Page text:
Just to remind ourselves of basic and common security recommendations for most of the cases.
With services like Let’s Encrypt you don’t have an excuse anymore. It won’t affect much your performance/resources/budgets either. Don’t believe me? Have a look at a (really old now) study from Google.
This might be challenging, depending on what framework/software you’re using, but you need to disable insecure protocols and use TLS 1.2/TLS 1.3 only. Some of the environment already disabled them by default (like rustls for example), but for others, you need to do it yourself.
This is one of my configs for JDK…
I’ve decided recently to give it a shot and try to do some programming in Rust. I remember those days when I used to code in C/C++ (and even on devices with 48Kb RAM), so it was a bit indeed nostalgic for me as well. Nowadays, I’m using mostly Scala, Java, Haskell.
This would be my personal experience, so all opinions are my own and subjective.
I’ve started my journey with IntelliJ IDEA Rust plugin and that was the first my mistake. Surprisingly, afterwards, I found out that there are two different versions of Rust plugin from IntelliJ. …
Catamorphism (e.g. ‘fold’) is a great concept in purely functional programming. It is a common case when you want to “fold” the whole structure into another with the initial value.
However, sometimes it might be confusing even in simple cases.
Let’s say you want to sum your list of int values (which, of course, has been already implemented as
sum for you in the Scala Collection Library).
This should be easy:
List(1,2,3,4,5).foldLeft(0)( _ + _ )
Now let’s say you’d like to stop counting and computation if your sum is more than some specified max value:
val max = 5
Let me be clear from the beginning:
Concurrent locks generally are naughty and bad, and you should avoid them at all costs. However, sometimes you just can’t. In my experience, it is mostly for the cases when you have to implement a third-party API implementation that supposed to be reentrant, concurrent and has to manage some state and lock access to it efficiently.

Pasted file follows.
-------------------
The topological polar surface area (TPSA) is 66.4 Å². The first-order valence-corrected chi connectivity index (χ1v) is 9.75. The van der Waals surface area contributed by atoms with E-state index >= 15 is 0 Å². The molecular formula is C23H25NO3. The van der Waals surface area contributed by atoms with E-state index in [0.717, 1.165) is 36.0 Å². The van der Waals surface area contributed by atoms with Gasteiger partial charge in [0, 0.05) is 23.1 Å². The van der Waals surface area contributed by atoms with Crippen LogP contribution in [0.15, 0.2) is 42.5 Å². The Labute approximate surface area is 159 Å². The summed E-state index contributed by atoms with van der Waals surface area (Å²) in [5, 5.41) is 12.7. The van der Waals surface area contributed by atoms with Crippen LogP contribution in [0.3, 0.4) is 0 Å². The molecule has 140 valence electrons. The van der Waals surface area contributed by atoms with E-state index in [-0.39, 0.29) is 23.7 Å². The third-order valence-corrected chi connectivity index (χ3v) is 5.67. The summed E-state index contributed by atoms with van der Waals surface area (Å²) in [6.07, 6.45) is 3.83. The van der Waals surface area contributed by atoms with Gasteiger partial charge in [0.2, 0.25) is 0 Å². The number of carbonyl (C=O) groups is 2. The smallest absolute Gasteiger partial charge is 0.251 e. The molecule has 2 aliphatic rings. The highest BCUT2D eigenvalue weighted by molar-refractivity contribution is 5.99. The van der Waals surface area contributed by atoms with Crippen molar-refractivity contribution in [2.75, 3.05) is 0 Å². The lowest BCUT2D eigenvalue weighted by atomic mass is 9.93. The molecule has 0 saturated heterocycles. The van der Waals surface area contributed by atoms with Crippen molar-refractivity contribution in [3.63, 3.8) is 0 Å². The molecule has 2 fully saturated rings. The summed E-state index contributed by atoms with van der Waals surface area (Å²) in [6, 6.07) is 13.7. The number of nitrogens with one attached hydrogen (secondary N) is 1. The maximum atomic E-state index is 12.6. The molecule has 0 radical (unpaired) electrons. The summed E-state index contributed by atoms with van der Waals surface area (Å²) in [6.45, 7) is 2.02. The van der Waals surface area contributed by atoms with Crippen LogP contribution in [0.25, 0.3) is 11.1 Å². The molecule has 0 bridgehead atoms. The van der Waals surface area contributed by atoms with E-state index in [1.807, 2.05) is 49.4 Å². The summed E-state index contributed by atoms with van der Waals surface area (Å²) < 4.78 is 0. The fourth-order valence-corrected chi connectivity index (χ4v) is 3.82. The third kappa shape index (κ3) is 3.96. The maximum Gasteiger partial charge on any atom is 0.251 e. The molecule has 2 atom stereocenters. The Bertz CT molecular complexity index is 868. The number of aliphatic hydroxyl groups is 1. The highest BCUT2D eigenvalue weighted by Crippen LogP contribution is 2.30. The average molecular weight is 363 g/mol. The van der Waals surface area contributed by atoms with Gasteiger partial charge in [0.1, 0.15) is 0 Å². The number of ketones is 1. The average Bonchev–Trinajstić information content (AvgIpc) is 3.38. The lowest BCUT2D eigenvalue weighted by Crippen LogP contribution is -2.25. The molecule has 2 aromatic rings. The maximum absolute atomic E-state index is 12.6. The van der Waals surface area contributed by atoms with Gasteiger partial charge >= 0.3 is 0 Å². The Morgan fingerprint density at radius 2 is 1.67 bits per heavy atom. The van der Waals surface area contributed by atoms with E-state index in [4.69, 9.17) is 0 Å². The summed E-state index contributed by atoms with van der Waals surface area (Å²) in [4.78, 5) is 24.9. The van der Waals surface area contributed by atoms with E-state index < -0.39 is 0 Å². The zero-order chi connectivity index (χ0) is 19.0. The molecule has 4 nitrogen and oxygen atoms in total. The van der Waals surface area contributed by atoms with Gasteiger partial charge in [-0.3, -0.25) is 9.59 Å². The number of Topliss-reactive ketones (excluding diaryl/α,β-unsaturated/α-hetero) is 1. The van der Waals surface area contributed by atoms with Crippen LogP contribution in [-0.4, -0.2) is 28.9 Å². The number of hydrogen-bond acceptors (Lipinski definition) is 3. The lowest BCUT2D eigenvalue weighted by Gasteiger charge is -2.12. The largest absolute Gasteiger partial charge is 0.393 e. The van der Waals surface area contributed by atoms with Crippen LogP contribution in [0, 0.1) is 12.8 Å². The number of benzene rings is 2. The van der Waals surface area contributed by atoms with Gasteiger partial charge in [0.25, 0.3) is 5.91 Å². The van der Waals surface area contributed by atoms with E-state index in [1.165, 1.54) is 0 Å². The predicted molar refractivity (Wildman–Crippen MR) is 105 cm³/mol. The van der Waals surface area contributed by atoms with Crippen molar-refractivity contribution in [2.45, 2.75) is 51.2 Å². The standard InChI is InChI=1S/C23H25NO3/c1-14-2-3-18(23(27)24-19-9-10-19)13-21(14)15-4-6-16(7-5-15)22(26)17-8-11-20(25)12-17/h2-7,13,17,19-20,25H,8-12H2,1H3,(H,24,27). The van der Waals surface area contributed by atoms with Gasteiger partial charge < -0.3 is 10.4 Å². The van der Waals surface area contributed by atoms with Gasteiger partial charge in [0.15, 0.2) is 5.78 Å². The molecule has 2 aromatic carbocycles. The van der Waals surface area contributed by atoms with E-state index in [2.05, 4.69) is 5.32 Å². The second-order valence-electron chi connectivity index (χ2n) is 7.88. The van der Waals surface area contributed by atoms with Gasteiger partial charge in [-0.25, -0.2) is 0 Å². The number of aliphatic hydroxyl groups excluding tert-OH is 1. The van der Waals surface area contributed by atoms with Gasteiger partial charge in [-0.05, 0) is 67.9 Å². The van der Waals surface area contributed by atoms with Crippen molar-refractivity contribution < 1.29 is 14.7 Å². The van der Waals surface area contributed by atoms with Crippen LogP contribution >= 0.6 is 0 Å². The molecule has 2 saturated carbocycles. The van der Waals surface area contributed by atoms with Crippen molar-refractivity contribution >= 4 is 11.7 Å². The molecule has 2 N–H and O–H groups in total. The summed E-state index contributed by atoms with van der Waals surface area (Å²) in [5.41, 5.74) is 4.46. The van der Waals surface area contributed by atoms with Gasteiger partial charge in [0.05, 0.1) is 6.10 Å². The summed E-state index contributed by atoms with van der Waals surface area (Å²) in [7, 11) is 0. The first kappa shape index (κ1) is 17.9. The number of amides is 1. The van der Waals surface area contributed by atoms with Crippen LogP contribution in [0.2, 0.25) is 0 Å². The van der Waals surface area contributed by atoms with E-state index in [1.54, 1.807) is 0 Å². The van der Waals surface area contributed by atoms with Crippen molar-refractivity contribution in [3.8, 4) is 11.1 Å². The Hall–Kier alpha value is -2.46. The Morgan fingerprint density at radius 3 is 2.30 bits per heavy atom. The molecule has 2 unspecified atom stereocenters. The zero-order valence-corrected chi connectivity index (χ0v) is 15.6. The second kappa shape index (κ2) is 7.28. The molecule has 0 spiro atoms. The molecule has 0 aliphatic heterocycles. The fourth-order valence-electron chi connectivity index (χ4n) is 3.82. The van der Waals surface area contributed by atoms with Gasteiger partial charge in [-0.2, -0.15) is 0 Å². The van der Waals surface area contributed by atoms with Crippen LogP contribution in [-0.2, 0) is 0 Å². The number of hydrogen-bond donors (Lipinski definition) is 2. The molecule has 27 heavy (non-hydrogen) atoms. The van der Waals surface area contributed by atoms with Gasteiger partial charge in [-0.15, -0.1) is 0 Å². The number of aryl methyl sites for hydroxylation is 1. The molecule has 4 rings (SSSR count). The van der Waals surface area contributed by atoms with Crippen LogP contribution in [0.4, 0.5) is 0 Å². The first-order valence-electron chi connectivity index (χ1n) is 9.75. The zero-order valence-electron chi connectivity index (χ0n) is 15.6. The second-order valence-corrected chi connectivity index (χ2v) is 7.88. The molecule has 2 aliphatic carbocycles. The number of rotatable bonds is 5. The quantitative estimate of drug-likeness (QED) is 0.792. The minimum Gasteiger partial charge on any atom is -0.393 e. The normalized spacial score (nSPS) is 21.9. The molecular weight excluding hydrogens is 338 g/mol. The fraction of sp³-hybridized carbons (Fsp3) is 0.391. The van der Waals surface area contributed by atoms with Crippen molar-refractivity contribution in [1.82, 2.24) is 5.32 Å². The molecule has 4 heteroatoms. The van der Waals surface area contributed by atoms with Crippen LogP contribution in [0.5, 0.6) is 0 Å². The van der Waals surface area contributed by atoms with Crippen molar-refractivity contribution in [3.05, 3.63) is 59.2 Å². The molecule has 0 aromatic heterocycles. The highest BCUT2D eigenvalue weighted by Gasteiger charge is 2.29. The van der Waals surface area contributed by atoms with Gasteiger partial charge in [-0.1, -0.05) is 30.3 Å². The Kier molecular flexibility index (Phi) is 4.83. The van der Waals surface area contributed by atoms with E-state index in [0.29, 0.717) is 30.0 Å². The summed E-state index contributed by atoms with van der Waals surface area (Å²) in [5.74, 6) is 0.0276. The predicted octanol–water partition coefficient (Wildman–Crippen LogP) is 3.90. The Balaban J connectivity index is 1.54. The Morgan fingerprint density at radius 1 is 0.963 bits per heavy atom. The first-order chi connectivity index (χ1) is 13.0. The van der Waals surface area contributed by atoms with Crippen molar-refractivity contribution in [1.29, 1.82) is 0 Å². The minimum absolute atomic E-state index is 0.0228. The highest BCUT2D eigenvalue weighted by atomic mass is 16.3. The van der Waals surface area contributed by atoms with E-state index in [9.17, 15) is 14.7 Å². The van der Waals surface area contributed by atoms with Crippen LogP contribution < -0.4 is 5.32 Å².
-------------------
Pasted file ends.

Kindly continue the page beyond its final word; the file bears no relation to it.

There two common ways to use concurrency in Java:
For many cases the
synchronized would be good enough, but sometimes you just need more control on locks to avoid…
If someone hasn’t heard about FizzBuzz:
Fizz buzz is a group word game for children to teach them about division.
Players take turns to count incrementally, replacing any number divisible by three with the word “fizz”, and any number divisible by five with the word “buzz”.
I intentionally took one of the simplest algorithms ever, just to talk more about Scala and surrounding its libraries, frameworks and approaches, instead of discussing a particular algorithm.
Let’s start with a straightforward (lazily computed) implementation in Scala:
Let’s do it using Scala Parallel Collections. However, before we implement it, we…
I have the simplest tastes. I am always satisfied with the best.
— Oscar Wilde
API design is a vital topic for software developers and architects. Creating software as a software engineer, even to use it internally and personally, you are also creating an API as well, at least implicitly.
However, there are surprisingly very few available books, studies and courses related to the API design in general. In case you know something outstanding, modern and inspirational in this area, let me know, please.
Of course, it is hard to ignore that API design principles are tightly dependent on used…
It should be a piece of cake for many software developers, but it always surprises me how often date/time issues and misunderstandings how to handle them in computer software occur.
So, what are the common issues?
It’s kind of obvious, but still, you have to keep in your mind that:
At the exact moment when you are opening your bottle to celebrate your 01 Jan, somewhere else it is still sad 31 Dec. So, at the same moment, it is 31.12 for one user and 01.01 for another one. …